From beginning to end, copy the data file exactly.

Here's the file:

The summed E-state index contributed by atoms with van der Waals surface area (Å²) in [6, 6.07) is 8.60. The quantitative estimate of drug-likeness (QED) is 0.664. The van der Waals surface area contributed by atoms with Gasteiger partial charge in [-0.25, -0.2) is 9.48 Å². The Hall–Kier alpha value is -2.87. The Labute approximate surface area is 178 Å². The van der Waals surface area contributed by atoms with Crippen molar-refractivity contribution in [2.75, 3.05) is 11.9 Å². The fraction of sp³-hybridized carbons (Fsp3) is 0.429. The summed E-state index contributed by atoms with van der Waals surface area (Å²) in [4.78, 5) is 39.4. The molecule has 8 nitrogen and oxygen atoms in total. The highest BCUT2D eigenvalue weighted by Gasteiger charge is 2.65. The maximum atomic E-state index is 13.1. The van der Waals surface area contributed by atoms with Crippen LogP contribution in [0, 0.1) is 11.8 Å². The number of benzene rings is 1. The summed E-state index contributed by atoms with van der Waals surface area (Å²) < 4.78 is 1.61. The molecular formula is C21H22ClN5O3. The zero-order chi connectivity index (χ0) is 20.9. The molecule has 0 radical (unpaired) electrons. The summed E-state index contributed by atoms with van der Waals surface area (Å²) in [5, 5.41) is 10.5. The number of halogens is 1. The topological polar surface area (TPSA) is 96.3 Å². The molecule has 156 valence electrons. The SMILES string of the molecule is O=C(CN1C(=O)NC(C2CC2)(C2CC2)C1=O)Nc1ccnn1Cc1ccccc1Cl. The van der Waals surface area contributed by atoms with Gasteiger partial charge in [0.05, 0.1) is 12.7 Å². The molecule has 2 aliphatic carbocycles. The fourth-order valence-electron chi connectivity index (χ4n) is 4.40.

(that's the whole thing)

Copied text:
The summed E-state index contributed by atoms with van der Waals surface area (Å²) in [6, 6.07) is 8.60. The quantitative estimate of drug-likeness (QED) is 0.664. The van der Waals surface area contributed by atoms with Gasteiger partial charge in [-0.25, -0.2) is 9.48 Å². The Hall–Kier alpha value is -2.87. The Labute approximate surface area is 178 Å². The van der Waals surface area contributed by atoms with Crippen molar-refractivity contribution in [2.75, 3.05) is 11.9 Å². The fraction of sp³-hybridized carbons (Fsp3) is 0.429. The summed E-state index contributed by atoms with van der Waals surface area (Å²) in [4.78, 5) is 39.4. The molecule has 8 nitrogen and oxygen atoms in total. The highest BCUT2D eigenvalue weighted by Gasteiger charge is 2.65. The maximum atomic E-state index is 13.1. The van der Waals surface area contributed by atoms with Crippen LogP contribution in [0, 0.1) is 11.8 Å². The number of benzene rings is 1. The summed E-state index contributed by atoms with van der Waals surface area (Å²) < 4.78 is 1.61. The molecular formula is C21H22ClN5O3. The zero-order chi connectivity index (χ0) is 20.9. The molecule has 0 radical (unpaired) electrons. The summed E-state index contributed by atoms with van der Waals surface area (Å²) in [5, 5.41) is 10.5. The number of halogens is 1. The topological polar surface area (TPSA) is 96.3 Å². The molecule has 156 valence electrons. The SMILES string of the molecule is O=C(CN1C(=O)NC(C2CC2)(C2CC2)C1=O)Nc1ccnn1Cc1ccccc1Cl. The van der Waals surface area contributed by atoms with Gasteiger partial charge in [0.05, 0.1) is 12.7 Å². The molecule has 2 aliphatic carbocycles. The fourth-order valence-electron chi connectivity index (χ4n) is 4.40.